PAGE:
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English definition of “power”

power

noun uk   /paʊər/ us    /paʊɚ/

power noun (CONTROL)

B2 [U] ability to control people and events: I've no power over him - he does what he wants to. Once nicotine has you in its power, it's very difficult to stop smoking. She has the power to charm any man she meets.Power to control C1 [U] the amount of political control a person or group has in a country: Does the president have more power than the prime minister? How long has the Conservative Party been in power? The army seized power after five days of anti-government demonstrations.Power to control

power noun (STRENGTH)

C1 [U] strength: Our car doesn't have enough power to tow a trailer. Weightlifters have tremendous power in their arms and legs. Scientists are working to harness the power of the atom. The economic power of many Asian countries has grown dramatically in recent years.Power to control

power noun (OFFICIAL RIGHT)

[U] an official or legal right to do something: [+ to infinitive] I'd like to help but I don't have the power to intervene in this dispute. It's not in your power to cancel the order. I can't give you a refund - I'm afraid it's not within my power.Court cases, orders and decisions powers [plural] authority: You were acting beyond your powers when you agreed to give her a pay rise. Visitors to the city are respectfully reminded of the council's powers to remove illegally parked vehicles.Power to control

power noun (ELECTRICITY)

B1 [U] electricity, especially when considering its use or production: You should disconnect the power before attempting to repair electrical equipment. Our building lost power (= the electricity was stopped) during the storm. power cables/linesElectricity and electronics

power noun (ABILITY)

powers [plural] abilities: My mental powers aren't as good as they used to be.Skill, talent and ability C1 [U] a natural skill or an ability to do something: He was so shocked by what happened to his parents that he lost the power of speech. [+ to infinitive] The surgeon did everything in her power to save him.Skill, talent and ability

power noun (PERSON WITH CONTROL)

C1 [C] a person, organization, or country that has control over others, often because of wealth, importance, or great military strength: Spain was an important military power in the 16th century. Germany is on its way to becoming a world power with a permanent seat on the UN Security Council. She is an increasingly important power in the company.People in charge of or controlling other peopleBosses, managers and directors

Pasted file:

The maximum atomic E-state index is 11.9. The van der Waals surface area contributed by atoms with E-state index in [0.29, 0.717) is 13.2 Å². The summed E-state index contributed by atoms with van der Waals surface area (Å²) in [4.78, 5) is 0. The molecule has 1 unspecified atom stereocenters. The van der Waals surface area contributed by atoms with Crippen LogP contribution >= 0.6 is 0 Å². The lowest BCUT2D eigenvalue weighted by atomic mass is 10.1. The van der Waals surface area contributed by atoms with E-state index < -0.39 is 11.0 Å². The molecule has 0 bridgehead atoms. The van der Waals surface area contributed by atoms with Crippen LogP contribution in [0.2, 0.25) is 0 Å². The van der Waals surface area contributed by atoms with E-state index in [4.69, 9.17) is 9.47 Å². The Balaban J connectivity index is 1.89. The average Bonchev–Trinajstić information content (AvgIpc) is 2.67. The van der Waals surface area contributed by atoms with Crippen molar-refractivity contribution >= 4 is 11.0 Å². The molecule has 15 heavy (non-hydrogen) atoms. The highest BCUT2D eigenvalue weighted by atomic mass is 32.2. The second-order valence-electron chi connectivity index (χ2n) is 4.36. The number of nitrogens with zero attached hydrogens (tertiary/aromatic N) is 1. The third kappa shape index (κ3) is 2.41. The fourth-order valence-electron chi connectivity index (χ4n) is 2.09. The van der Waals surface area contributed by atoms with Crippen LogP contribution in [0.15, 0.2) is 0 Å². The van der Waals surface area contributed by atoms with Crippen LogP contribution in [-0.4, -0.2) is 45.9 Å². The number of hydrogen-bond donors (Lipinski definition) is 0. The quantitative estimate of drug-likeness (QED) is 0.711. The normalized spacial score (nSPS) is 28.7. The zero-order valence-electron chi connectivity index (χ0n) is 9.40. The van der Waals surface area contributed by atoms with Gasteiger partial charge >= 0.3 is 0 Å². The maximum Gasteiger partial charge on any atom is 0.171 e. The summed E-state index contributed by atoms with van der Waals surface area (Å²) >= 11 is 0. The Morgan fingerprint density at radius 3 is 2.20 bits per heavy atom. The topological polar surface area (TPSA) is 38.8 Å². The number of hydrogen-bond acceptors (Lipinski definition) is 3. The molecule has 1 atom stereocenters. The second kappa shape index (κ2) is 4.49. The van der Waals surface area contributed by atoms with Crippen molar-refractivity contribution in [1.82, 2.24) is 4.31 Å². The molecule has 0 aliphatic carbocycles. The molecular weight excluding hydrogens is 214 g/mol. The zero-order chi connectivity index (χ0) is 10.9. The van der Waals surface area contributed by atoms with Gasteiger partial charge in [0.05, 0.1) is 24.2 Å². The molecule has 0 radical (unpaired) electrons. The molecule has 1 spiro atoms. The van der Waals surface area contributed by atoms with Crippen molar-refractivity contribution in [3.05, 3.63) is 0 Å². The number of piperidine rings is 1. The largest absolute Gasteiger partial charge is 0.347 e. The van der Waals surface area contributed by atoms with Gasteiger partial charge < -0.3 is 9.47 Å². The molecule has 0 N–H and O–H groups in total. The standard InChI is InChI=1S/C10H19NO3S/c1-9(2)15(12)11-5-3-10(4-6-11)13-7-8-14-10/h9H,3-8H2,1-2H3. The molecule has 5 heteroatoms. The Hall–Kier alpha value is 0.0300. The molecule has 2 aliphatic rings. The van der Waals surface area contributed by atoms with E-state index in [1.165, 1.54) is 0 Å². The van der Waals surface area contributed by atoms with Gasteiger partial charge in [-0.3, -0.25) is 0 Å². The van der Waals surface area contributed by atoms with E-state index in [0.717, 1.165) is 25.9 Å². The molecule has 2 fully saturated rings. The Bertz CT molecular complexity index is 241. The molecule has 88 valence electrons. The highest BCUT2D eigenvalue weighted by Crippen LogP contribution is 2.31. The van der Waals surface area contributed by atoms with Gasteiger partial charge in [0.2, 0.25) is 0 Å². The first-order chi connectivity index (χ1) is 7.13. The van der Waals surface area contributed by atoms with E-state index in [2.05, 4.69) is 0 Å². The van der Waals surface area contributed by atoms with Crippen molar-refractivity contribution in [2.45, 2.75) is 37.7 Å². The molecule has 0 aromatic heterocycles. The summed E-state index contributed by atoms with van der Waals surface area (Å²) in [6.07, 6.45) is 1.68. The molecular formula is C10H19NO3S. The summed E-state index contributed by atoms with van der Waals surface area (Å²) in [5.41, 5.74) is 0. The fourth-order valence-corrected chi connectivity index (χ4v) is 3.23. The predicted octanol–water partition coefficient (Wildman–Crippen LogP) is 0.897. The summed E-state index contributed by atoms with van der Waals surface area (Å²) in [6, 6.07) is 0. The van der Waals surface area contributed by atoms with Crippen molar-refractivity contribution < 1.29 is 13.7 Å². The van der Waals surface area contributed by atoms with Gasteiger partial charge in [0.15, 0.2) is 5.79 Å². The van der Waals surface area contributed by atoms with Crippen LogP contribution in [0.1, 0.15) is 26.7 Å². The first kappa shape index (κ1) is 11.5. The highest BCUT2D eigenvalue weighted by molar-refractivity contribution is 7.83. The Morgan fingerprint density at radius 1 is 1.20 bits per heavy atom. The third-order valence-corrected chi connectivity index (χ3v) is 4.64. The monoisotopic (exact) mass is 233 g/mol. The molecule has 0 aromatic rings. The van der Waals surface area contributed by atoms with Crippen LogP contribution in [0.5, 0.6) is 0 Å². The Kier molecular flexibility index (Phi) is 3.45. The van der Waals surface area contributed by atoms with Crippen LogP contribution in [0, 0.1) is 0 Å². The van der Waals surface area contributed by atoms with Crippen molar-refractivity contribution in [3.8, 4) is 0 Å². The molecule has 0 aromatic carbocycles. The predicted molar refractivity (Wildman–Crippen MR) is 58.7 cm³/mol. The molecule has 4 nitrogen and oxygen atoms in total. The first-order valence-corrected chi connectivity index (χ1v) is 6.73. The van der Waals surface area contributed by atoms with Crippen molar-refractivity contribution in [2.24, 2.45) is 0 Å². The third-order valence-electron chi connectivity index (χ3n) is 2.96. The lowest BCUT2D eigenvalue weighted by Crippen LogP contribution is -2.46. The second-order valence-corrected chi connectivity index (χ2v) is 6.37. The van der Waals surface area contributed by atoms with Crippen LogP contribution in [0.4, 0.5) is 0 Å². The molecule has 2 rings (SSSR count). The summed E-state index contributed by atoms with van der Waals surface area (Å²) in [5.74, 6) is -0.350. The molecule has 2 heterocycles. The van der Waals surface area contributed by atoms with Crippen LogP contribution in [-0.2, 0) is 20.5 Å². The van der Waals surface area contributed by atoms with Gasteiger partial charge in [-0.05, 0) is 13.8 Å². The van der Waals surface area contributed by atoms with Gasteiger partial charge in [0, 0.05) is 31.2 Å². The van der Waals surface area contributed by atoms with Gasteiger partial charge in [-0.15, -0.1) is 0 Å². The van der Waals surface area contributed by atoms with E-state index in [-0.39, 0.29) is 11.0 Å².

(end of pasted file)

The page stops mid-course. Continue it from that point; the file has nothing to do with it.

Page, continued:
power noun (ENERGY)

[U] specialized physics the rate at which energy is used, or the ability to produce energy: The ship was only slightly damaged in the collision and was able to sail into port under its own power. The power rating of my amplifier is 40 watts per channel.Energy, force and powerPower and intensity

power noun (IMAGE SIZE)

[U] the amount by which an image is increased by a device used for seeing things that are very small or a long distance away: What's the magnification power of your binoculars? You'll need a very high-power microscope to see something as small as that. A low-power telescope is enough if you only want to look at the moon.Optics, microscopy and lasersEyesight, glasses and lenses

power noun (MATHEMATICS)

[S] specialized mathematics the number of times that a number is to be multiplied by itself: 2 to the fourth power is 2 times 2 times 2 times 2, which equals 16. 3 to the power 4 is usually written as 34.Addition, subtraction, multiplication and divisionCalculations and calculating

power

verb uk   /paʊər/ us    /paʊɚ/

power verb (ENERGY)

[T] to provide a machine with energy and the ability to operate: Buses and trucks are usually powered by diesel engines. In the future electricity will be used to power road vehicles.Machinery and machinesHousehold equipment and domestic choresFuelsPetroleum products especially when used as fuel

power verb (STRENGTH)

[I usually + adv/prep] to act with great strength or in a forceful way: Halfway through, she powered into the lead and went on to win the race.Moving quickly
Phrasal verbs
(Definition of power from the Cambridge Advanced Learners Dictionary & Thesaurus © Cambridge University Press)
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